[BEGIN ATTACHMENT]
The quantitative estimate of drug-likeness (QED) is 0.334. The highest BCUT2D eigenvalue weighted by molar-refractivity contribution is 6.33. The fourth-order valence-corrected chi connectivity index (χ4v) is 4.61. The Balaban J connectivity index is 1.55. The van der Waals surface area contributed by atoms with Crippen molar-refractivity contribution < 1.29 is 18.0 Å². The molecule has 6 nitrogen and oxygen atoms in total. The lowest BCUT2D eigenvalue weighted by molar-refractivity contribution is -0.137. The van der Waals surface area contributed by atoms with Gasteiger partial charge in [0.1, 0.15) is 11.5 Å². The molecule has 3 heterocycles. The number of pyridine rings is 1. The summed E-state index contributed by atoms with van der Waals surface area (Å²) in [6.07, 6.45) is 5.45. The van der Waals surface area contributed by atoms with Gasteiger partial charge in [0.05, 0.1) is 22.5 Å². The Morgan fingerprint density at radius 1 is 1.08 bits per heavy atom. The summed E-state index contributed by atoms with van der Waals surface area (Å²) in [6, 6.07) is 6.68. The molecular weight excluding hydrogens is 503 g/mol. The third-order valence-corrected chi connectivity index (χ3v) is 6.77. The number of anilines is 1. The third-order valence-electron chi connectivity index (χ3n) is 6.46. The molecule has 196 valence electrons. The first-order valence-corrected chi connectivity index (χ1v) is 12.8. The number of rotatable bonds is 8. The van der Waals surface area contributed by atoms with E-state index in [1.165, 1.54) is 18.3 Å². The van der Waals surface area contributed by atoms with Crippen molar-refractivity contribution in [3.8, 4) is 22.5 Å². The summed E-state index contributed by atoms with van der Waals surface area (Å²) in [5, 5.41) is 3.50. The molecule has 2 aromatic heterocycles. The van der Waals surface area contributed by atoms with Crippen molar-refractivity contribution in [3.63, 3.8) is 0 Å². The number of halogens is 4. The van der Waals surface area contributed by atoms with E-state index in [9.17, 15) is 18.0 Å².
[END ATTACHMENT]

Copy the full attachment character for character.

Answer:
The quantitative estimate of drug-likeness (QED) is 0.334. The highest BCUT2D eigenvalue weighted by molar-refractivity contribution is 6.33. The fourth-order valence-corrected chi connectivity index (χ4v) is 4.61. The Balaban J connectivity index is 1.55. The van der Waals surface area contributed by atoms with Crippen molar-refractivity contribution < 1.29 is 18.0 Å². The molecule has 6 nitrogen and oxygen atoms in total. The lowest BCUT2D eigenvalue weighted by molar-refractivity contribution is -0.137. The van der Waals surface area contributed by atoms with Gasteiger partial charge in [0.1, 0.15) is 11.5 Å². The molecule has 3 heterocycles. The number of pyridine rings is 1. The summed E-state index contributed by atoms with van der Waals surface area (Å²) in [6.07, 6.45) is 5.45. The van der Waals surface area contributed by atoms with Gasteiger partial charge in [0.05, 0.1) is 22.5 Å². The Morgan fingerprint density at radius 1 is 1.08 bits per heavy atom. The summed E-state index contributed by atoms with van der Waals surface area (Å²) in [6, 6.07) is 6.68. The molecular weight excluding hydrogens is 503 g/mol. The third-order valence-corrected chi connectivity index (χ3v) is 6.77. The number of anilines is 1. The third-order valence-electron chi connectivity index (χ3n) is 6.46. The molecule has 196 valence electrons. The first-order valence-corrected chi connectivity index (χ1v) is 12.8. The number of rotatable bonds is 8. The van der Waals surface area contributed by atoms with E-state index in [1.165, 1.54) is 18.3 Å². The van der Waals surface area contributed by atoms with Crippen molar-refractivity contribution in [3.8, 4) is 22.5 Å². The summed E-state index contributed by atoms with van der Waals surface area (Å²) in [5, 5.41) is 3.50. The molecule has 2 aromatic heterocycles. The van der Waals surface area contributed by atoms with Crippen molar-refractivity contribution in [3.63, 3.8) is 0 Å². The number of halogens is 4. The van der Waals surface area contributed by atoms with E-state index in [9.17, 15) is 18.0 Å².